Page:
Nearly a year to the day after West Virginia teachers went on a strike that launched a national movement, they’re doing it again.

Teachers are leading a national workers’ revolt. Oakland may be next.
Teacher frustration keeps spreading.

A new comprehensive report shows how women in STEM face huge disadvantages
Monday, February 11 was the International Day of Girls & Women in Science. It was first celebrated in 2016 in an effort to recognize that girls and women play a critical role in scientific fields. Yet despite the surge in initiatives to address gender inequality and boost the visibility of women in science, there is still much to be done to address the disadvantages, discrimination, and sexism that women in science face today, according to a recent report from The Lancet journal.

Labour to ban university bosses from awarding themselves huge salaries
A Labour government would end the “failed free-market experiment” in higher education to protect students from “rampant” competition, the shadow education secretary has said.

Hard lessons from Europe's austerity agenda
Winnipeg Free Press
It’s been obvious since his election that Premier Brian Pallister is committed to austerity. His government is cutting public services and staff, reducing funding to municipalities and obsessing over deficit reduction, ostensibly to deal with what he labels as a financial crisis. At the same time, he is oddly insistent on cutting revenues by reducing the provincial sales tax by one percentage point.

Workplace romance in the #MeToo era
Winnipeg Free Press
With Valentine’s Day just behind us, some readers are asking if there have been any changes to policies related to office romance following the start of the #MeToo movement. To be honest, I haven’t personally heard of or seen any particularly radical changes in the Canadian market, but there certainly are reports of increased sensitivity to the issue. At the very least, organizations of all sorts are reviewing their human resource policies and reporting procedures, and are increasing awareness training for all employees in the area of sexual harassment and appropriate communication. The goal is to get ahead of any problems that might arise.

Amazon Pulls Out of Planned New York City Headquarters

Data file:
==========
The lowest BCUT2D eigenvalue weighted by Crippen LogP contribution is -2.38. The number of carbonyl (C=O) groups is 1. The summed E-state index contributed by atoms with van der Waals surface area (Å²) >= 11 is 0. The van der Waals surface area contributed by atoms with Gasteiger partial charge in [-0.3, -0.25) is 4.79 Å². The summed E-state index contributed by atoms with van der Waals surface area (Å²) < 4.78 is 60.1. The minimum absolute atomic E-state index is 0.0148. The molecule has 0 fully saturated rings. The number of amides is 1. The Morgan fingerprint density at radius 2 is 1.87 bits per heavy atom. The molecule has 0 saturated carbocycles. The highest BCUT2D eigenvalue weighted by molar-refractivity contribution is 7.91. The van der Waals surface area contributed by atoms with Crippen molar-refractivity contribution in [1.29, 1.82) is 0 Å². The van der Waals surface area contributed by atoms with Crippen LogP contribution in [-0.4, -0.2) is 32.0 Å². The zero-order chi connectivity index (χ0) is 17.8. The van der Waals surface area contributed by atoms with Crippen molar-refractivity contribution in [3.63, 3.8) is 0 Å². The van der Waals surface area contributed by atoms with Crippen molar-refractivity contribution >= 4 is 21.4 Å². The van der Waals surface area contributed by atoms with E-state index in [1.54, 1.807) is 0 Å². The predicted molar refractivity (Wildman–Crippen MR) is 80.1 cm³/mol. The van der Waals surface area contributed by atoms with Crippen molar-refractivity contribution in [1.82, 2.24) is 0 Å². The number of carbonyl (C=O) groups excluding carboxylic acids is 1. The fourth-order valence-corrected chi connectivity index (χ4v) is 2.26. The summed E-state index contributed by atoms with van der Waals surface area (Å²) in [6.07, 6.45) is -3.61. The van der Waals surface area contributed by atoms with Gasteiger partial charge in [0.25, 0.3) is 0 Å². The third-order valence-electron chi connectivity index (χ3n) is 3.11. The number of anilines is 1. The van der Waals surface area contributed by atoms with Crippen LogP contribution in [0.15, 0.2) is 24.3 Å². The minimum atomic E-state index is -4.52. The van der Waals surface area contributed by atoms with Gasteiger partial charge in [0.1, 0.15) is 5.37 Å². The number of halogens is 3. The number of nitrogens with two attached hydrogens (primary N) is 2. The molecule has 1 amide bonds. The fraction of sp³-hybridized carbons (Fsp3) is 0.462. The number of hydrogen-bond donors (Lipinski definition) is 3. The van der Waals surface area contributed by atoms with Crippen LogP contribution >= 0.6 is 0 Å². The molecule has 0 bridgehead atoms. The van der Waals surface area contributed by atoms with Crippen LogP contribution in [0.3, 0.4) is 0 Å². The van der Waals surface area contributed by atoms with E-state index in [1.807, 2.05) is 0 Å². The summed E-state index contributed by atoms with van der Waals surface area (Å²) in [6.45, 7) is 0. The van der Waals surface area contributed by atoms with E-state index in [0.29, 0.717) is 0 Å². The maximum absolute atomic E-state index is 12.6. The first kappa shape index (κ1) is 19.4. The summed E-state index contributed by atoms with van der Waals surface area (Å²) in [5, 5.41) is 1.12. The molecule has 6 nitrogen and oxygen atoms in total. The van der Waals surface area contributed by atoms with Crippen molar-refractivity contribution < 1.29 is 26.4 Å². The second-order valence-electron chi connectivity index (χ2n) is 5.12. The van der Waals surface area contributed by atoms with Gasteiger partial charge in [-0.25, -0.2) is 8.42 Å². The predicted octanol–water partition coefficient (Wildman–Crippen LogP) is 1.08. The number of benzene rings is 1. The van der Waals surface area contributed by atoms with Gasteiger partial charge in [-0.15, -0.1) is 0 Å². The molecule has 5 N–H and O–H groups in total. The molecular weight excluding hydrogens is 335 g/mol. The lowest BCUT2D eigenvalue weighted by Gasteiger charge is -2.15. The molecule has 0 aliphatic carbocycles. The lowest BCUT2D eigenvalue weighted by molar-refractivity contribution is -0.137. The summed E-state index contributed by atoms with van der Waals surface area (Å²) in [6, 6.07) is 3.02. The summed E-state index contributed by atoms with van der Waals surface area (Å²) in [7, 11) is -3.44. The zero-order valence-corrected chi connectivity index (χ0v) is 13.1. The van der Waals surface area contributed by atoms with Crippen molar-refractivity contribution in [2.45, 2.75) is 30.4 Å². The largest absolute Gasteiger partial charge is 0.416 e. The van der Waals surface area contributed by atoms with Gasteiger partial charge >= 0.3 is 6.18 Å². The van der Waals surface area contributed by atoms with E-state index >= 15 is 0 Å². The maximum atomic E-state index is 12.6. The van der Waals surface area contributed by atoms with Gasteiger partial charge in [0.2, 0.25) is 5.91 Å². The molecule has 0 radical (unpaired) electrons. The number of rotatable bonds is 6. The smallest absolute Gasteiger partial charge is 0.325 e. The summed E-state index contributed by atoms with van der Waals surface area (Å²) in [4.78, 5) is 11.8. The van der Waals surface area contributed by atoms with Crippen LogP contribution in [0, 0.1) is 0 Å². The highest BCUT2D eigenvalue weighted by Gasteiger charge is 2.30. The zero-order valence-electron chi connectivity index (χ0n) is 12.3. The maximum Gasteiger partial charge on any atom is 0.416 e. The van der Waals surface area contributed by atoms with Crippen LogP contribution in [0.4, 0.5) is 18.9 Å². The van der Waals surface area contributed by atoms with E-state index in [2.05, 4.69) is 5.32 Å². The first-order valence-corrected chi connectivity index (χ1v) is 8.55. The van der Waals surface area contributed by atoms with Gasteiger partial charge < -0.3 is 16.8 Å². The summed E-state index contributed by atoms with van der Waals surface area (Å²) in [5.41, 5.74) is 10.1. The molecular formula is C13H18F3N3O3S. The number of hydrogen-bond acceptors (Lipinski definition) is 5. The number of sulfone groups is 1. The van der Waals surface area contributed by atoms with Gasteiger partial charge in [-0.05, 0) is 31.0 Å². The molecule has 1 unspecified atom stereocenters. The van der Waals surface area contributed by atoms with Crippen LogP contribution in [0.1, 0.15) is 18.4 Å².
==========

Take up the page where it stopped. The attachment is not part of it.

New York Times
Amazon on Thursday canceled its plans to build an expansive corporate campus in New York City after facing an unexpectedly fierce backlash from lawmakers, progressive activists and union leaders, who contended that a tech giant did not deserve nearly $3 billion in government incentives.

February 14, 2019

Open presidential search committee to senate - A letter by UMFA president Janet Morrill
The Manitoban
There was a rally in front of the U of M senate chambers on Feb. 6 to show support for the senate’s recommendation, in January, to make the search for our next president open to the public. That recommendation was recently rejected by the university’s board of governors.

Former minister calls on Ford government to release sexual violence survey results
The Queen's University Journal
On Tuesday, former Minister of Advanced Education and Skills Development Mitzie Hunter called on the Ford government to immediately release the Student Voices on Sexual Violence survey results.

NSCAD may be one week away from a strike
The Signal
NSCAD University students may be facing cancelled classes as early as Feb. 20 after months of unsuccessful negotiations between faculty and university administration have reached an impasse.

Urban reserve created for education advancement is first of its kind
Regina Leader-Post
The Star Blanket Cree Nation has become the first in Canada to create an urban reserve dedicated to the advancement of education — the culmination of a journey that began in 2002.

Why is Doug Ford attacking student newspapers?
The Star
Even for a government that seems like a series of sideshows in search of a plot, Premier Doug Ford’s attacks on campus student organizations has a jump-the-shark feel.

Denver teachers end strike after reaching deal
Denver teachers have reached a deal with Denver Public Schools and are set to return to the classroom after going out on strike Monday.

Headteachers in a bind as pupils prepare to go on UK climate strike
The Guardian
School leaders are having to wrestle with their consciences over pupils joining the nationwide climate strike to be held on Friday afternoon, caught between their duties as teachers and instincts as educators.

Clark College faculty seek pay increases
The Columbian
Clark College’s faculty union marched through campus Wednesday to support its bargaining team, which remains locked in contract negotiations with college administrators.

UNM Faculty Petition For Union Election
Los Alamos Daily Post
A clear majority of faculty at the University of New Mexico have declared their support for unionization in an official election petition filed today with the UNM Labor Management Relations Board.